I had to drop my car off at my local dealer this past weekend due to a highly annoying squeal in the brakes. I gave very little notice but fortunately they squeezed me in. When I arrived to pick the car up they had take the wheels off, done a few things (that I would likely explain incorrectly) and said everything should be good now. I went to pay and the service technician said, “oh don’t worry about that, this one’s on the house.”
Having purchased four cars from this dealer in the past five years you might think that they owe me this favor, but having received this kind of “on the house” treatment nearly a dozen times, I can tell you that it’s how they operate.
This type of behavior is the very reason that this dealership is the fastest growing dealer in our area, despite only being around for less than six years. You see it’s not about the quality of parts, or how well they fix the car, it’s about the experience.
[Tweet “Customers today are all about the experience.”]
Don’t believe me? Have you ever hung up the phone on a telemarketer; left a restaurant without eating, or left groceries in the cart and marched out of the grocery store because of a bad experience with someone working there? I have, and I’ll bet you have as well.
You might think that with consumers spending more time purchasing products online that price and availability are more important than experience, but if this is the case, you’d be wrong. I know dozens of people who’ve had one bad experience with an online retailer, never to frequent their website again. This is why companies like Amazon and Zappos focus so intently on creating a responsive and positive customer experience.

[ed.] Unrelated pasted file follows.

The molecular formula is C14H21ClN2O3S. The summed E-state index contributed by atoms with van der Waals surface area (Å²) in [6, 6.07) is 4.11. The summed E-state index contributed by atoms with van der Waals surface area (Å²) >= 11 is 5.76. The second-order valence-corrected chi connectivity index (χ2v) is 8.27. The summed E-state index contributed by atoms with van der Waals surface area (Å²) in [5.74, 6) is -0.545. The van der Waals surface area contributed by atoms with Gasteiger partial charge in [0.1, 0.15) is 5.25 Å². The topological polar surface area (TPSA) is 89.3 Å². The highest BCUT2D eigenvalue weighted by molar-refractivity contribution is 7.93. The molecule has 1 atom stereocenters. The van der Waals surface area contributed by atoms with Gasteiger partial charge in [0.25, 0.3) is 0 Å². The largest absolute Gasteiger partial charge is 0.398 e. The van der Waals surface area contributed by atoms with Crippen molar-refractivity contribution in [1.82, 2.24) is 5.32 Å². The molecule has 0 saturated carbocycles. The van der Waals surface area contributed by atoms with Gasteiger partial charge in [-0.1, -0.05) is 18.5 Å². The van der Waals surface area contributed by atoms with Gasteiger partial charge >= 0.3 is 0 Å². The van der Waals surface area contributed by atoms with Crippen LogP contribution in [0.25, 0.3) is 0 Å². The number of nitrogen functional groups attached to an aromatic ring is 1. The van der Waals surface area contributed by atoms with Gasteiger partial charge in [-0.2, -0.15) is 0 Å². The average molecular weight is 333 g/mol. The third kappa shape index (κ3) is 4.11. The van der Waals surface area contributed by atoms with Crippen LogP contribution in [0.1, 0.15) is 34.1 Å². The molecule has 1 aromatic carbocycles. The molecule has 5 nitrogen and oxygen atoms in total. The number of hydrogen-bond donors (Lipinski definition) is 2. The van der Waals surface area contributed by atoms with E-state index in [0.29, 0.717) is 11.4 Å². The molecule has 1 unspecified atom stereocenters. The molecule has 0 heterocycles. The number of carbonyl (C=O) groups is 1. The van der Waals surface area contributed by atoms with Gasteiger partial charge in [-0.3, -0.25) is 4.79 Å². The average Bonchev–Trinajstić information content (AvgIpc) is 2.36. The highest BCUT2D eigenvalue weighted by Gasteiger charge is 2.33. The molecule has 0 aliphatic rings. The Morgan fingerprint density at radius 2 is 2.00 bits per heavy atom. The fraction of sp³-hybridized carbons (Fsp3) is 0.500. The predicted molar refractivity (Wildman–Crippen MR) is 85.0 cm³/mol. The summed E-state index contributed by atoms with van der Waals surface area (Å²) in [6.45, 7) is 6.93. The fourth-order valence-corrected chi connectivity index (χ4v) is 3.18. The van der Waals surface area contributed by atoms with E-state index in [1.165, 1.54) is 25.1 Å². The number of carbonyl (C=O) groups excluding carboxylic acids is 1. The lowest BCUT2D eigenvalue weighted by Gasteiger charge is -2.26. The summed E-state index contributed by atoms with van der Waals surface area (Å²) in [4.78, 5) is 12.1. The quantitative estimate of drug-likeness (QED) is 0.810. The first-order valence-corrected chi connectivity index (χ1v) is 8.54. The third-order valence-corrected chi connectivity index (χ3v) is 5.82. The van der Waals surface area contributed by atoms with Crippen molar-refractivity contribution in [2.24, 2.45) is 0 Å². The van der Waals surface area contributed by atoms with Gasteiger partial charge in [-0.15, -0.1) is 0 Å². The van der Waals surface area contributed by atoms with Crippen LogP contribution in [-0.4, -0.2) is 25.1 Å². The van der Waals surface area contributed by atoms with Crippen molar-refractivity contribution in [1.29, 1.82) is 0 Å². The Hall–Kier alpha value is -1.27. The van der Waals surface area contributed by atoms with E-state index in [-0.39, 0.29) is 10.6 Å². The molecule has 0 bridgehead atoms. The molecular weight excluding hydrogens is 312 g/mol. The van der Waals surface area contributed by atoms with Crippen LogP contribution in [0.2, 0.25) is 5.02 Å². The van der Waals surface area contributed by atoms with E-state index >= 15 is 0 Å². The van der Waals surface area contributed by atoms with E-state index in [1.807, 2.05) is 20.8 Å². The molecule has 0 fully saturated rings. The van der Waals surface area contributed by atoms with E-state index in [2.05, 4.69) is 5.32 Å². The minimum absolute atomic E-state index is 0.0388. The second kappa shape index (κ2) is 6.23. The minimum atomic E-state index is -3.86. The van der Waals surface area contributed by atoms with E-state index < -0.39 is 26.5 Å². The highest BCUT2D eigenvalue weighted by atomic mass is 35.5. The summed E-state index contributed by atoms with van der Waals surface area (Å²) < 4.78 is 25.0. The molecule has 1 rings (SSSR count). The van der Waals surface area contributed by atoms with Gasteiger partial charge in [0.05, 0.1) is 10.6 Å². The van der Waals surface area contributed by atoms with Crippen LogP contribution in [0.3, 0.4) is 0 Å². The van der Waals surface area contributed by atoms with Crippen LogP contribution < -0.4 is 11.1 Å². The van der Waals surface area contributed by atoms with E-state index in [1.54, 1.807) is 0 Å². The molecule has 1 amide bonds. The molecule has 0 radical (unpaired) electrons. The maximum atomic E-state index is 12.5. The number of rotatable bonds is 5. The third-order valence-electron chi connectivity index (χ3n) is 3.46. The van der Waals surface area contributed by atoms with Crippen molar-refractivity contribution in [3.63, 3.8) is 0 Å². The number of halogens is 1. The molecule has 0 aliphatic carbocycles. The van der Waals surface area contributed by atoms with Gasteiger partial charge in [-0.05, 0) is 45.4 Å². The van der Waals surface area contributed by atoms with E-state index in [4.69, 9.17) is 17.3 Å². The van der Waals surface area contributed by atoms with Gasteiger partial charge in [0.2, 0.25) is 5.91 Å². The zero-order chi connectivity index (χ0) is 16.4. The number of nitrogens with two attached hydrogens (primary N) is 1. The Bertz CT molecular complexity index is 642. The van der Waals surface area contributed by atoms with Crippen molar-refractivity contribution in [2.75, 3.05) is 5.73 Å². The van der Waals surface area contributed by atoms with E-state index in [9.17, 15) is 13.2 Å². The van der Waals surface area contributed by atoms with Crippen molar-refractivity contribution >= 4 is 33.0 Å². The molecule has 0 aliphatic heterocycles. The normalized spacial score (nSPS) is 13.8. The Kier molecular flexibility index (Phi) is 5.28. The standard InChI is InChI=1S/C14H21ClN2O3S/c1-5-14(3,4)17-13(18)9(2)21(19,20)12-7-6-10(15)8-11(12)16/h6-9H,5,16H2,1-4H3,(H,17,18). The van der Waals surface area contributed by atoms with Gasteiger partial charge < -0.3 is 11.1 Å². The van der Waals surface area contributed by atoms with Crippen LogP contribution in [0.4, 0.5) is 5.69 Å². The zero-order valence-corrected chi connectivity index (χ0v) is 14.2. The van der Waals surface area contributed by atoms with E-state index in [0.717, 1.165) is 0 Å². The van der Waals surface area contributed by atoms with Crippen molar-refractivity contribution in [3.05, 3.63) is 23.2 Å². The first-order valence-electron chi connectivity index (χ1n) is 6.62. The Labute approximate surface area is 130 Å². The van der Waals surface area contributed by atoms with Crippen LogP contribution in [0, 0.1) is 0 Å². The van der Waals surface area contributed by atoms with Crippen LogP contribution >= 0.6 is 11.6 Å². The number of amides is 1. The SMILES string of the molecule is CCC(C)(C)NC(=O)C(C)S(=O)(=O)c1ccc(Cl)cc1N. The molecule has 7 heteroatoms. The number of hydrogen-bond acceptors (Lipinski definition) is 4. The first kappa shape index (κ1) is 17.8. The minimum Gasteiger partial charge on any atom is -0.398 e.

What we need to be cognizant of is the experience our employees are creating (or not creating) for our customers. This moves beyond providing some simple customer service training and extends to ensuring that each and every employee understands what customers demand, how their role impacts these demands, and what they can do to maximize the value of each and every interaction, whether direct or indirect.
Back in 2009, United Airlines broke Dave Carrolls’ guitar, something he witnessed as his precious instrument was being tossed around. After speaking to several customer service agents, and following the retrieval of his broken guitar, Dave decided to write a song. You can find it on YouTube titled “United Breaks Guitars.” It’s really no big deal though, it’s only at 15 million views as I write this…
You see, a bad experience is personal, and in today’s day and age people take to venting their frustrations publicly through social media.
If you are losing customers today it’s not your price, it’s not your products, it’s the experience the customer is receiving… or not receiving.
How can you improve your customer’s experience?
© Shawn Casemore 2016. All rights reserved.
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